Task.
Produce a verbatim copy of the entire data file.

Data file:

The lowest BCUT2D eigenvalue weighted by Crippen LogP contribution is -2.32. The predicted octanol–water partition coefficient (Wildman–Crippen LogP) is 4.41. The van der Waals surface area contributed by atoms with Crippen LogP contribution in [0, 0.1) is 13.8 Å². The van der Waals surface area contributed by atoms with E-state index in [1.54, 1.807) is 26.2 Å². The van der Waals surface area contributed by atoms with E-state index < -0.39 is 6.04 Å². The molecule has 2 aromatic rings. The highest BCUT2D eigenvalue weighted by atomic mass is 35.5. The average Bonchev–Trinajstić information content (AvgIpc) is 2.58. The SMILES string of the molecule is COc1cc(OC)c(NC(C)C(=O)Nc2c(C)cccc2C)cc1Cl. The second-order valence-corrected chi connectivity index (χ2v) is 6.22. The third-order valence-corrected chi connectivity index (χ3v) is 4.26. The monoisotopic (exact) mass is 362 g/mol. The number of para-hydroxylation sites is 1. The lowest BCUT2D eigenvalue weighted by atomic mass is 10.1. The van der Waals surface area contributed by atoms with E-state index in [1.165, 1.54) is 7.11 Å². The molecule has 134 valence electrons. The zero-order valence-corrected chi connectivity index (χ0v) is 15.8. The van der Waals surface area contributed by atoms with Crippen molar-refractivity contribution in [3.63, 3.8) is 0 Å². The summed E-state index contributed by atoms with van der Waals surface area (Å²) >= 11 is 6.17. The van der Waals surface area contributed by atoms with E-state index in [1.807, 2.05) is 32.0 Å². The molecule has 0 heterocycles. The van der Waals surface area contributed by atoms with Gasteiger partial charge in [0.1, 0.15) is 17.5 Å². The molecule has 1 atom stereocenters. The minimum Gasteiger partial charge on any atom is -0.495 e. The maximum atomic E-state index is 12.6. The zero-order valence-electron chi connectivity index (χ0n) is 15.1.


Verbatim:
The lowest BCUT2D eigenvalue weighted by Crippen LogP contribution is -2.32. The predicted octanol–water partition coefficient (Wildman–Crippen LogP) is 4.41. The van der Waals surface area contributed by atoms with Crippen LogP contribution in [0, 0.1) is 13.8 Å². The van der Waals surface area contributed by atoms with E-state index in [1.54, 1.807) is 26.2 Å². The van der Waals surface area contributed by atoms with E-state index < -0.39 is 6.04 Å². The molecule has 2 aromatic rings. The highest BCUT2D eigenvalue weighted by atomic mass is 35.5. The average Bonchev–Trinajstić information content (AvgIpc) is 2.58. The SMILES string of the molecule is COc1cc(OC)c(NC(C)C(=O)Nc2c(C)cccc2C)cc1Cl. The second-order valence-corrected chi connectivity index (χ2v) is 6.22. The third-order valence-corrected chi connectivity index (χ3v) is 4.26. The monoisotopic (exact) mass is 362 g/mol. The number of para-hydroxylation sites is 1. The lowest BCUT2D eigenvalue weighted by atomic mass is 10.1. The van der Waals surface area contributed by atoms with E-state index in [1.165, 1.54) is 7.11 Å². The molecule has 134 valence electrons. The zero-order valence-corrected chi connectivity index (χ0v) is 15.8. The van der Waals surface area contributed by atoms with Crippen molar-refractivity contribution in [3.63, 3.8) is 0 Å². The summed E-state index contributed by atoms with van der Waals surface area (Å²) >= 11 is 6.17. The van der Waals surface area contributed by atoms with E-state index in [1.807, 2.05) is 32.0 Å². The molecule has 0 heterocycles. The van der Waals surface area contributed by atoms with Gasteiger partial charge in [0.1, 0.15) is 17.5 Å². The molecule has 1 atom stereocenters. The minimum Gasteiger partial charge on any atom is -0.495 e. The maximum atomic E-state index is 12.6. The zero-order valence-electron chi connectivity index (χ0n) is 15.1.